Wild Dog Safaris:
African wild dogs can cover vast distances in a day’s hunting, and they are fast. This makes them one of the harder species to track. In recent years they have been very few in number, and whilst they are still endangered, their numbers are rallying currently. This means that it is becoming a little easier to spot these fascinating creatures.
Watching wild dogs is always interesting (unless they’re all asleep!). They have complex social interactions such as when they awake, they go around and greet each other, and when they get a kill there is a strict order of which dogs get to eat first so that older dogs get first chance at the softer parts of an animal. They are also very playful creatures, just like domestic dogs, and it’s a joyful experience watching them at play.
Once you’ve found the dogs you will usually manage to spend a decent amount of time with them, but it’s finding them that’s the hard part!
As with all game viewing in the wild, sometimes it’s just luck, but if you’re really set on seeing them you might want to set off with a guide and tracker and enjoy the adventure of seeking them out. Such a safari can be really exciting, with the sense of anticipation building and making the actual experience of finding them much more enjoyable than simply stumbling on them. And if you get the chance to follow a pack when they start to hunt, hold on to your hats! You’ll be bumping fast through the bush as you try to keep up with these speed merchants and it’s really exciting. On the downside I must admit that watching a wild dog kill is more unpleasant than with most other predators which mostly kill their prey before starting to eat. However you don’t have to stay around to watch that hard part of life in the wild.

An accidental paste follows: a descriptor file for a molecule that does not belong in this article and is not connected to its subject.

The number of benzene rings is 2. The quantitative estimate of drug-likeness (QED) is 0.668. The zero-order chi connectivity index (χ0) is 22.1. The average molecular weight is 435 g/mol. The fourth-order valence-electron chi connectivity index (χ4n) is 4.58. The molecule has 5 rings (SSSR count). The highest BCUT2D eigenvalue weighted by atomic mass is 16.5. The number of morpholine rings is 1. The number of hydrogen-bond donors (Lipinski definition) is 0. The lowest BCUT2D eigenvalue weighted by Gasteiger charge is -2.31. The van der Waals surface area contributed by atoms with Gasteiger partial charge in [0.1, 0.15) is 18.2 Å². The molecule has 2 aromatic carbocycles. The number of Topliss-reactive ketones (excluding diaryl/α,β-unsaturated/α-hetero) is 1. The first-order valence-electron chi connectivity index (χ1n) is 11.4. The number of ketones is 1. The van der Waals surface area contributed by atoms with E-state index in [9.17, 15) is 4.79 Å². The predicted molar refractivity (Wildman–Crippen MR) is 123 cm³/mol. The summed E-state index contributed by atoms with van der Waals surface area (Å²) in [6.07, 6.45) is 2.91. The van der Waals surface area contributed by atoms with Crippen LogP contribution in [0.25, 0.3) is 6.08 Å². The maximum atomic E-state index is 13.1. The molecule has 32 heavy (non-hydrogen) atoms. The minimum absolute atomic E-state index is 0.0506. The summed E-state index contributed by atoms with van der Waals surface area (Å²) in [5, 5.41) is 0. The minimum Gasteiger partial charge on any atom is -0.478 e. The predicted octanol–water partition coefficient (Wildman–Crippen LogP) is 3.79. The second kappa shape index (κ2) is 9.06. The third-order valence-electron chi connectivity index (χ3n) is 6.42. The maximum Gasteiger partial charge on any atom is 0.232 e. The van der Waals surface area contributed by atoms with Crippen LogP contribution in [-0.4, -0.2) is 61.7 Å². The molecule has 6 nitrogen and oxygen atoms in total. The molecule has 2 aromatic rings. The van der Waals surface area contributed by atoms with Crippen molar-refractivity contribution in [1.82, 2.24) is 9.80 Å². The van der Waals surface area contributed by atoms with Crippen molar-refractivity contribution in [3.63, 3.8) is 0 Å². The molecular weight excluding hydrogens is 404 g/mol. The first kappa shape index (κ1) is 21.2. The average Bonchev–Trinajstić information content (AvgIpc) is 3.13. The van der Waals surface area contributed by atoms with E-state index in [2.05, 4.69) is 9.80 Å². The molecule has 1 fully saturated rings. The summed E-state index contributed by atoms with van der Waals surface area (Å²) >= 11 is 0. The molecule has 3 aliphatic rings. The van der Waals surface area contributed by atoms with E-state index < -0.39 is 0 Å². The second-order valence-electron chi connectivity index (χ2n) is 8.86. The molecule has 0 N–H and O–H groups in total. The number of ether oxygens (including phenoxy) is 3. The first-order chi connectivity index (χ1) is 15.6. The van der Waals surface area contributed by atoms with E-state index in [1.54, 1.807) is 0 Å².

All in all, tracking and watching wild dogs has got to be one of the most rewarding wildlife safari experiences in Botswana, and it’s not one to be missed.
You could see wild dogs at any time of the year, however it tends to be easier to see them when they are denning or have new pups. As they most frequently den from about June, then stay near the den for at least 3 months, June to September is a good time. Really though, you could see them in any month.